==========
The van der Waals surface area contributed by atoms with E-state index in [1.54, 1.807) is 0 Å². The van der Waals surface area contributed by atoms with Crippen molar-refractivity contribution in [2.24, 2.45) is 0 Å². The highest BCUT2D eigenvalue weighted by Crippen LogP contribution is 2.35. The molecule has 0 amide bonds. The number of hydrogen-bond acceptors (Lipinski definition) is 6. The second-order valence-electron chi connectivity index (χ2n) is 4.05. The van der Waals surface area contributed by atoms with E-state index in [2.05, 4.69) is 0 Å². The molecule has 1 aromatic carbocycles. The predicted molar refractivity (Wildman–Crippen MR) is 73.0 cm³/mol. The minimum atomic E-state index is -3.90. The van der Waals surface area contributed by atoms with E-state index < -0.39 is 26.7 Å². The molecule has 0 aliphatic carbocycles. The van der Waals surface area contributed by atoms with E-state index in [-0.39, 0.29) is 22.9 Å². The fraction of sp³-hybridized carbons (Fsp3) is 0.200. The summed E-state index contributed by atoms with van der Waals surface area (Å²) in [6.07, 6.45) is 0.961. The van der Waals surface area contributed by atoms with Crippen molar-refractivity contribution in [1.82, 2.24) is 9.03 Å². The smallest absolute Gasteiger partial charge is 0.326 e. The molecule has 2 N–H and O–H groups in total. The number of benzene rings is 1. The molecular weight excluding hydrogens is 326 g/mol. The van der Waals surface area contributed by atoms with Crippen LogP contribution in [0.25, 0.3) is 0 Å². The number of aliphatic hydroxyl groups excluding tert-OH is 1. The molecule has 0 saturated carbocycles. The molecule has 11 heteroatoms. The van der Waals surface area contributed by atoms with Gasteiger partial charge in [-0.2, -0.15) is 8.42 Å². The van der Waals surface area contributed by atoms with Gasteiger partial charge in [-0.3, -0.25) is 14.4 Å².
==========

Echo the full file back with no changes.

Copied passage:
The van der Waals surface area contributed by atoms with E-state index in [1.54, 1.807) is 0 Å². The van der Waals surface area contributed by atoms with Crippen molar-refractivity contribution in [2.24, 2.45) is 0 Å². The highest BCUT2D eigenvalue weighted by Crippen LogP contribution is 2.35. The molecule has 0 amide bonds. The number of hydrogen-bond acceptors (Lipinski definition) is 6. The second-order valence-electron chi connectivity index (χ2n) is 4.05. The van der Waals surface area contributed by atoms with E-state index in [2.05, 4.69) is 0 Å². The molecule has 1 aromatic carbocycles. The predicted molar refractivity (Wildman–Crippen MR) is 73.0 cm³/mol. The minimum atomic E-state index is -3.90. The van der Waals surface area contributed by atoms with E-state index < -0.39 is 26.7 Å². The molecule has 0 aliphatic carbocycles. The van der Waals surface area contributed by atoms with E-state index in [-0.39, 0.29) is 22.9 Å². The fraction of sp³-hybridized carbons (Fsp3) is 0.200. The summed E-state index contributed by atoms with van der Waals surface area (Å²) in [6.07, 6.45) is 0.961. The van der Waals surface area contributed by atoms with Crippen molar-refractivity contribution in [1.82, 2.24) is 9.03 Å². The smallest absolute Gasteiger partial charge is 0.326 e. The molecule has 2 N–H and O–H groups in total. The number of benzene rings is 1. The molecular weight excluding hydrogens is 326 g/mol. The van der Waals surface area contributed by atoms with Crippen LogP contribution in [0.25, 0.3) is 0 Å². The number of aliphatic hydroxyl groups excluding tert-OH is 1. The molecule has 0 saturated carbocycles. The molecule has 11 heteroatoms. The van der Waals surface area contributed by atoms with Gasteiger partial charge in [-0.2, -0.15) is 8.42 Å². The van der Waals surface area contributed by atoms with Gasteiger partial charge in [-0.3, -0.25) is 14.4 Å².